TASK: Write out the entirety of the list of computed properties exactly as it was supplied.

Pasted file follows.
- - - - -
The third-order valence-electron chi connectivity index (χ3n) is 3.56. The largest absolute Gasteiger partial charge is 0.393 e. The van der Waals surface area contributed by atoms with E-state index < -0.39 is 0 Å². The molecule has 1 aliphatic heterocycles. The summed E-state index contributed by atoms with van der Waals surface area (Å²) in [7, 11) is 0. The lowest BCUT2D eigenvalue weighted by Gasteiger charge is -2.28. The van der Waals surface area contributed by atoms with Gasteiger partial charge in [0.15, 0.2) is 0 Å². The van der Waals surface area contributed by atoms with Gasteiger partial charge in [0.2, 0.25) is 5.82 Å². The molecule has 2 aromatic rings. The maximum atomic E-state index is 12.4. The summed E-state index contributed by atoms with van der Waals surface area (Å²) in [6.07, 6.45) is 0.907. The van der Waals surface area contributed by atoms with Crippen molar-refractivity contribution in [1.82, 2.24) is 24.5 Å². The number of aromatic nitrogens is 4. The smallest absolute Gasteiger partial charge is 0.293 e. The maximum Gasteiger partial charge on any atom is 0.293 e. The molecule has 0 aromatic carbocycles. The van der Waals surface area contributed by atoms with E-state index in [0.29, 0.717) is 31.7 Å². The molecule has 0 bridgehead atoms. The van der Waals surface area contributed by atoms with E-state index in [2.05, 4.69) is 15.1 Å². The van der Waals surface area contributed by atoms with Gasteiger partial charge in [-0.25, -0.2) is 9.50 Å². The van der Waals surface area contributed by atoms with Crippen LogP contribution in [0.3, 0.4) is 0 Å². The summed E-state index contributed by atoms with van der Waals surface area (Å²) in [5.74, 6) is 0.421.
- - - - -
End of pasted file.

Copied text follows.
The third-order valence-electron chi connectivity index (χ3n) is 3.56. The largest absolute Gasteiger partial charge is 0.393 e. The van der Waals surface area contributed by atoms with E-state index < -0.39 is 0 Å². The molecule has 1 aliphatic heterocycles. The summed E-state index contributed by atoms with van der Waals surface area (Å²) in [7, 11) is 0. The lowest BCUT2D eigenvalue weighted by Gasteiger charge is -2.28. The van der Waals surface area contributed by atoms with Gasteiger partial charge in [0.15, 0.2) is 0 Å². The van der Waals surface area contributed by atoms with Gasteiger partial charge in [0.2, 0.25) is 5.82 Å². The molecule has 2 aromatic rings. The maximum atomic E-state index is 12.4. The summed E-state index contributed by atoms with van der Waals surface area (Å²) in [6.07, 6.45) is 0.907. The van der Waals surface area contributed by atoms with Crippen molar-refractivity contribution in [1.82, 2.24) is 24.5 Å². The number of aromatic nitrogens is 4. The smallest absolute Gasteiger partial charge is 0.293 e. The maximum Gasteiger partial charge on any atom is 0.293 e. The molecule has 0 aromatic carbocycles. The van der Waals surface area contributed by atoms with E-state index in [0.29, 0.717) is 31.7 Å². The molecule has 0 bridgehead atoms. The van der Waals surface area contributed by atoms with E-state index in [2.05, 4.69) is 15.1 Å². The van der Waals surface area contributed by atoms with Gasteiger partial charge in [-0.25, -0.2) is 9.50 Å². The van der Waals surface area contributed by atoms with Crippen LogP contribution in [0.3, 0.4) is 0 Å². The summed E-state index contributed by atoms with van der Waals surface area (Å²) in [5.74, 6) is 0.421.